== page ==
Skip to main content

Managing weight and obesity

Obesity does not happen overnight. It develops gradually over time, as a result of poor diet and lifestyle choices

Overweight and obesity are defined as abnormal or excessive fat accumulation that presents a risk to health. Body mass index (BMI) is a simple index that is commonly used to classify overweight and obesity in adults. It is defined as a person's weight in kilograms divided by the square of his height in meters (kg/m2). A person with a BMI of 30 or more is generally considered obese and BMI equal to or more than 25 is considered overweight.

Key facts

  • Obesity is preventable by proper weight management. 
  • The worldwide prevalence of obesity nearly tripled between 1975 and 2016.
  • In 2016, more than 1.9 billion adults, 18 years and older, were overweight. Of these over 650 million were obese.
  • Obesity and overweight can lead to physical and mental health problems.
  • Simple practical measures can help to manage weight.

Why is managing weight important?

  • Obesity increases the risk of cardiovascular diseases and stroke.
  • Obesity and overweight increases the risk of type 2 diabetes;
  • Musculoskeletal disorders, especially osteoarthritis – a highly disabling degenerative disease of the joints are more common among overweight people.
  • Many of the cancers including endometrial, breast, ovarian, prostate, liver, gallbladder, kidney, and colon are linked to obesity.
  • Obesity and overweight can lead to gastroesophageal reflux, urinary stress incontinence and infertility.
  • Obesity can also affect your quality of life and lead to psychological problems, such as depression, anxiety and low self-esteem.
  • Sleep disturbance like apnoea and breathing problems are associated are commonly linked to obesity.

Reasons for obesity and overweight

  • Obesity does not happen overnight. It develops gradually over time, as a result of poor diet and lifestyle choices
  • The fundamental cause of obesity and being overweight is an energy imbalance between calories consumed and calories expended due to increased intake of energy-dense foods that are high in fat and sugars.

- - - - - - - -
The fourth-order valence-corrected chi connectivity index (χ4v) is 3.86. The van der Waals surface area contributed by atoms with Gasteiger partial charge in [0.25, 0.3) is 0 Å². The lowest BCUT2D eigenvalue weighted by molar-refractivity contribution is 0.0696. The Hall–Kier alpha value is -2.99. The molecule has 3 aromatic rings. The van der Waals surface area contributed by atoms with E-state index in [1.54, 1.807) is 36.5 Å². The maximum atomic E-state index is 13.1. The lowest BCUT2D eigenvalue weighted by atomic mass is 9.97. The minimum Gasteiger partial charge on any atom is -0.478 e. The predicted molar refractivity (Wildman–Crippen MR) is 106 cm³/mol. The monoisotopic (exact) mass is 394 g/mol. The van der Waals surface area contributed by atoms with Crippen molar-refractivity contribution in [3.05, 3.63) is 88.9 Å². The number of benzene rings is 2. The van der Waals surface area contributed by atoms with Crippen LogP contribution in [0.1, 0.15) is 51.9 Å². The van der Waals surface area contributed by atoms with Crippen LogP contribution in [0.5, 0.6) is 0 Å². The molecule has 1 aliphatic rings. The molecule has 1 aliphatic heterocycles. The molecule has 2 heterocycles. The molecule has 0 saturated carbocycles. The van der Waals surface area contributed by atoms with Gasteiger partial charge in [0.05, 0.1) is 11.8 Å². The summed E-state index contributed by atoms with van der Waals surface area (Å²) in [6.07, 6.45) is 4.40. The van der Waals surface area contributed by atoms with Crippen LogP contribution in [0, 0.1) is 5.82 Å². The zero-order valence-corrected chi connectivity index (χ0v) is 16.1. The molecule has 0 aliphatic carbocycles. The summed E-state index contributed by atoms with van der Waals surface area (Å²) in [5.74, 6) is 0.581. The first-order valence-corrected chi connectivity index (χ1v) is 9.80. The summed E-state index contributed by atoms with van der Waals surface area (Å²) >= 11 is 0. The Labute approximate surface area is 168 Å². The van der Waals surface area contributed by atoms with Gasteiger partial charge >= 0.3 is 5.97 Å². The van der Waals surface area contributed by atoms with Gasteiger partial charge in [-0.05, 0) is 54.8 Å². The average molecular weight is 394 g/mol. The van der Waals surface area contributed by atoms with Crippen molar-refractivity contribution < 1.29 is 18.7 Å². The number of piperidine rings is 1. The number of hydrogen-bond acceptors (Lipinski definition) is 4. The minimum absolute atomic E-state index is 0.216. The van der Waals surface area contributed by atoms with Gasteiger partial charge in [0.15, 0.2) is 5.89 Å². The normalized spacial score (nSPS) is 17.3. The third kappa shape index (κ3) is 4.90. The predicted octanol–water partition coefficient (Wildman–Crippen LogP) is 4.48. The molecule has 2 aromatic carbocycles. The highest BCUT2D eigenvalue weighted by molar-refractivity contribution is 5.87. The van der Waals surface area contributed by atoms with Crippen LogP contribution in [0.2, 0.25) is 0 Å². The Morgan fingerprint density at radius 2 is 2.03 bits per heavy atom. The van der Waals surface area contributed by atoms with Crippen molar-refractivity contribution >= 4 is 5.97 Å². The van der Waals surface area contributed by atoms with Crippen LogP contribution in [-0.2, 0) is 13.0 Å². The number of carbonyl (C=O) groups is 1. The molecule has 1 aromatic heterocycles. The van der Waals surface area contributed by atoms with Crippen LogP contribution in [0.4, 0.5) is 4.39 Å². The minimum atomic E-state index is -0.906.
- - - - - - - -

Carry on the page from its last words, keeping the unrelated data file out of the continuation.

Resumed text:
• The average physically active man needs about 2,500 calories and woman 2000 calories a day to maintain a healthy weight.
  • Lack of physical activity is another important factor related to obesity.
  • Some rare genetic conditions that can cause obesity.There is no reason why most people cannot lose weight.
  • Underlying medical conditions like underactive thyroid gland (hypothyroidism) may contribute to weight gain. However, if these conditions are properly diagnosed and treated, they should pose less of a barrier to weight loss.
  • Certain medicines, including some corticosteroids, medications for epilepsy, diabetes and mental illness can contribute to weight gain.

Practical tips for managing weight

  • There is no single rule that applies to everyone, but to lose weight at a safe and sustainable rate of 0.5 to 1kg a week, most people are advised to reduce their energy intake by 600 calories a day.
  • Swap unhealthy and high-energy food choices – such as fast food, processed food and sugary drinks (including alcohol) – for healthier choices.
  • Eat at least five portions of a variety of fruit and veg every day. They can be fresh, frozen, canned, dried or juiced.
  • Starchy carbohydrates should make up just over a third of the food you eat. They include potatoes, bread, rice, pasta and cereals. Choose higher fibre or wholegrain varieties, such as whole-wheat pasta, brown rice or potatoes with their skins on.
  • Cut down on saturated fat, which is found in many foods, such as fatty cuts of meat, sausages, butter cheese, processed food. When you are having meat, choose lean cuts and cut off any visible fat. Choose foods with unsaturated fats such as vegetable oils and spreads, oily fish.
  • Avoid crash dieting. Trying to lose weight quickly by crash dieting carries number of risks including of new health problems, vitamin deficiency and so on.
  • Engage in regular physical activity. Exercise greatly increases your chance of long-term weight loss.
  • Behaviour modification program can help you make lifestyle changes, lose weight, and keep it off. Steps to take include examining your current habits to find out what factors, stresses or situations may have contributed to your obesity. It also includes setting realistic weight loss goals.
  • Although variety of over-the-counter and prescription weight loss drugs are available, it is always better to consult a doctor or nutritionists before taking any of them. 

You can also get in touch with the ITF using the ITF Wellbeing app or ITF Wellbeing Facebook page for guidance on mental health issues.